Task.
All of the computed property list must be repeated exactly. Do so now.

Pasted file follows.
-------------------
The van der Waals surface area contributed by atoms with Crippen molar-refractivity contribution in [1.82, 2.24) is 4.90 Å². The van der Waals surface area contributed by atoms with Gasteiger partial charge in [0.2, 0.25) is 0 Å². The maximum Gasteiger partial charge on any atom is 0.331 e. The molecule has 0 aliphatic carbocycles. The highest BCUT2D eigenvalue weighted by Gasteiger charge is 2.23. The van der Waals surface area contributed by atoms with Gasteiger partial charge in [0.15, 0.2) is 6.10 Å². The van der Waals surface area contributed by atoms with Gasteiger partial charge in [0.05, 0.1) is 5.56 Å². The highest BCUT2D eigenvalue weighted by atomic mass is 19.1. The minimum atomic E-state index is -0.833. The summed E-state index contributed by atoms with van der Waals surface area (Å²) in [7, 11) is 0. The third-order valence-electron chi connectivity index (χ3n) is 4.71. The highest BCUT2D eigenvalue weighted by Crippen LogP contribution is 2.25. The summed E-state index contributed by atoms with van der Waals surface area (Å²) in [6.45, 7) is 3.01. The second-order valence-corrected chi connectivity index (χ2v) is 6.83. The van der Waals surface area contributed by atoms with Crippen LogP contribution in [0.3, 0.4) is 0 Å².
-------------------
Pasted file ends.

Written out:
The van der Waals surface area contributed by atoms with Crippen molar-refractivity contribution in [1.82, 2.24) is 4.90 Å². The van der Waals surface area contributed by atoms with Gasteiger partial charge in [0.2, 0.25) is 0 Å². The maximum Gasteiger partial charge on any atom is 0.331 e. The molecule has 0 aliphatic carbocycles. The highest BCUT2D eigenvalue weighted by Gasteiger charge is 2.23. The van der Waals surface area contributed by atoms with Gasteiger partial charge in [0.15, 0.2) is 6.10 Å². The van der Waals surface area contributed by atoms with Gasteiger partial charge in [0.05, 0.1) is 5.56 Å². The highest BCUT2D eigenvalue weighted by atomic mass is 19.1. The minimum atomic E-state index is -0.833. The summed E-state index contributed by atoms with van der Waals surface area (Å²) in [7, 11) is 0. The third-order valence-electron chi connectivity index (χ3n) is 4.71. The highest BCUT2D eigenvalue weighted by Crippen LogP contribution is 2.25. The summed E-state index contributed by atoms with van der Waals surface area (Å²) in [6.45, 7) is 3.01. The second-order valence-corrected chi connectivity index (χ2v) is 6.83. The van der Waals surface area contributed by atoms with Crippen LogP contribution in [0.3, 0.4) is 0 Å².